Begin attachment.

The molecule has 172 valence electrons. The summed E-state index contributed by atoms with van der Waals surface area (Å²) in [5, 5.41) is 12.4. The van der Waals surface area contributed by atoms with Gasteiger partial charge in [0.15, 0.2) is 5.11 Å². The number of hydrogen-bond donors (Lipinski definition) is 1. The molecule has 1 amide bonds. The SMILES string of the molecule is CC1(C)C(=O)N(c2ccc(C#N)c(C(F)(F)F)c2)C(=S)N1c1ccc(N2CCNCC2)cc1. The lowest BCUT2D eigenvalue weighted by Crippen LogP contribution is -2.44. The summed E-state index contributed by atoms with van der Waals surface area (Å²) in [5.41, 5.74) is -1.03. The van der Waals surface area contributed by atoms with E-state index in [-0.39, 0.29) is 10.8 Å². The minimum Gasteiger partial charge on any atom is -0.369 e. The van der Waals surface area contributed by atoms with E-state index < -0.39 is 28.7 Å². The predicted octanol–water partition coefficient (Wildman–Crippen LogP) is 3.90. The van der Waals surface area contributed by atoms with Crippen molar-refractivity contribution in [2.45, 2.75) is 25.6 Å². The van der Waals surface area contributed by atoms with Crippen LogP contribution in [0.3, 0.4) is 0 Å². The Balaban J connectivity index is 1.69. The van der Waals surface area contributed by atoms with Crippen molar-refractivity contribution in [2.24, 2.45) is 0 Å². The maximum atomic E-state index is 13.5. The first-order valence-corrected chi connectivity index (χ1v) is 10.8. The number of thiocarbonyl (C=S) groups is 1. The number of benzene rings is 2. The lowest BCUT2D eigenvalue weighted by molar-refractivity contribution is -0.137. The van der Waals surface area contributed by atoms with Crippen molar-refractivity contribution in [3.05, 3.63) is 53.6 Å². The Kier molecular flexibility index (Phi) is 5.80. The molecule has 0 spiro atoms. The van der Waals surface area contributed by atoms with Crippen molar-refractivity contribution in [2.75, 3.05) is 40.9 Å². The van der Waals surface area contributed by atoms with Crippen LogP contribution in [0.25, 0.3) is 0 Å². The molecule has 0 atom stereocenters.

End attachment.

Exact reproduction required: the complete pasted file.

The molecule has 172 valence electrons. The summed E-state index contributed by atoms with van der Waals surface area (Å²) in [5, 5.41) is 12.4. The van der Waals surface area contributed by atoms with Gasteiger partial charge in [0.15, 0.2) is 5.11 Å². The number of hydrogen-bond donors (Lipinski definition) is 1. The molecule has 1 amide bonds. The SMILES string of the molecule is CC1(C)C(=O)N(c2ccc(C#N)c(C(F)(F)F)c2)C(=S)N1c1ccc(N2CCNCC2)cc1. The lowest BCUT2D eigenvalue weighted by Crippen LogP contribution is -2.44. The summed E-state index contributed by atoms with van der Waals surface area (Å²) in [5.41, 5.74) is -1.03. The van der Waals surface area contributed by atoms with E-state index in [-0.39, 0.29) is 10.8 Å². The minimum Gasteiger partial charge on any atom is -0.369 e. The van der Waals surface area contributed by atoms with E-state index < -0.39 is 28.7 Å². The predicted octanol–water partition coefficient (Wildman–Crippen LogP) is 3.90. The van der Waals surface area contributed by atoms with Crippen molar-refractivity contribution in [2.45, 2.75) is 25.6 Å². The van der Waals surface area contributed by atoms with Crippen LogP contribution in [0.3, 0.4) is 0 Å². The Balaban J connectivity index is 1.69. The van der Waals surface area contributed by atoms with Crippen molar-refractivity contribution in [2.24, 2.45) is 0 Å². The maximum atomic E-state index is 13.5. The first-order valence-corrected chi connectivity index (χ1v) is 10.8. The number of thiocarbonyl (C=S) groups is 1. The number of benzene rings is 2. The lowest BCUT2D eigenvalue weighted by molar-refractivity contribution is -0.137. The van der Waals surface area contributed by atoms with Crippen molar-refractivity contribution in [3.05, 3.63) is 53.6 Å². The Kier molecular flexibility index (Phi) is 5.80. The molecule has 0 spiro atoms. The van der Waals surface area contributed by atoms with Crippen molar-refractivity contribution in [2.75, 3.05) is 40.9 Å². The van der Waals surface area contributed by atoms with Crippen LogP contribution in [0.25, 0.3) is 0 Å². The molecule has 0 atom stereocenters.